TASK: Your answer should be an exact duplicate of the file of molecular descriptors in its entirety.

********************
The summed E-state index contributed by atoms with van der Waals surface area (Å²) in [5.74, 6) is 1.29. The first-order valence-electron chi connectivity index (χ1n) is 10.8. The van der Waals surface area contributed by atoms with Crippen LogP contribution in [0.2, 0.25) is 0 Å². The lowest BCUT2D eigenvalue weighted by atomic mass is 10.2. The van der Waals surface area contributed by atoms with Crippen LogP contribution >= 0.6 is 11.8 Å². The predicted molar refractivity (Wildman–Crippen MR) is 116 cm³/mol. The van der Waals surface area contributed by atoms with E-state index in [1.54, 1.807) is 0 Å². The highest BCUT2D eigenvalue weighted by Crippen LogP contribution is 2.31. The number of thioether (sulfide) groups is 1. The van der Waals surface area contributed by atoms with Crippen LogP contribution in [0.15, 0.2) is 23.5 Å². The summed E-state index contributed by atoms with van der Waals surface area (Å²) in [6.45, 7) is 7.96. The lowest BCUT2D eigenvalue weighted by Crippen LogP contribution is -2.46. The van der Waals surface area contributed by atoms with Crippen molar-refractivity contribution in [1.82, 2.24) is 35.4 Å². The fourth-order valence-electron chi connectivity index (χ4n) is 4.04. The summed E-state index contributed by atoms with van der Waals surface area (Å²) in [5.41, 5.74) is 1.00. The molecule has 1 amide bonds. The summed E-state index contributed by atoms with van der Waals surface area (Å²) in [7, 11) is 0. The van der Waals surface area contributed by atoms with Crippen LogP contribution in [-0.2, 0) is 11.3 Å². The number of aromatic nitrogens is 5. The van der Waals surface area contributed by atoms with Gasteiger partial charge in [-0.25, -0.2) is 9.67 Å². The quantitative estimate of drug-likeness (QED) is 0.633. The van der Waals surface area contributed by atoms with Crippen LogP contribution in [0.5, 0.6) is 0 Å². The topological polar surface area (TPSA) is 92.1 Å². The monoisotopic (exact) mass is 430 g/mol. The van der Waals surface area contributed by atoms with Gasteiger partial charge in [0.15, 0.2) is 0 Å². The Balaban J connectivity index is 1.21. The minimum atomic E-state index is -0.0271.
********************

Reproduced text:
The summed E-state index contributed by atoms with van der Waals surface area (Å²) in [5.74, 6) is 1.29. The first-order valence-electron chi connectivity index (χ1n) is 10.8. The van der Waals surface area contributed by atoms with Crippen LogP contribution in [0.2, 0.25) is 0 Å². The lowest BCUT2D eigenvalue weighted by atomic mass is 10.2. The van der Waals surface area contributed by atoms with Crippen LogP contribution >= 0.6 is 11.8 Å². The predicted molar refractivity (Wildman–Crippen MR) is 116 cm³/mol. The van der Waals surface area contributed by atoms with E-state index in [1.54, 1.807) is 0 Å². The highest BCUT2D eigenvalue weighted by Crippen LogP contribution is 2.31. The number of thioether (sulfide) groups is 1. The van der Waals surface area contributed by atoms with Crippen LogP contribution in [0.15, 0.2) is 23.5 Å². The summed E-state index contributed by atoms with van der Waals surface area (Å²) in [6.45, 7) is 7.96. The lowest BCUT2D eigenvalue weighted by Crippen LogP contribution is -2.46. The van der Waals surface area contributed by atoms with Crippen molar-refractivity contribution in [1.82, 2.24) is 35.4 Å². The fourth-order valence-electron chi connectivity index (χ4n) is 4.04. The summed E-state index contributed by atoms with van der Waals surface area (Å²) in [5.41, 5.74) is 1.00. The molecule has 1 amide bonds. The summed E-state index contributed by atoms with van der Waals surface area (Å²) in [7, 11) is 0. The van der Waals surface area contributed by atoms with Crippen LogP contribution in [-0.2, 0) is 11.3 Å². The number of aromatic nitrogens is 5. The van der Waals surface area contributed by atoms with Gasteiger partial charge in [-0.25, -0.2) is 9.67 Å². The quantitative estimate of drug-likeness (QED) is 0.633. The van der Waals surface area contributed by atoms with Crippen LogP contribution in [0.5, 0.6) is 0 Å². The topological polar surface area (TPSA) is 92.1 Å². The monoisotopic (exact) mass is 430 g/mol. The van der Waals surface area contributed by atoms with Gasteiger partial charge in [0.15, 0.2) is 0 Å². The Balaban J connectivity index is 1.21. The minimum atomic E-state index is -0.0271.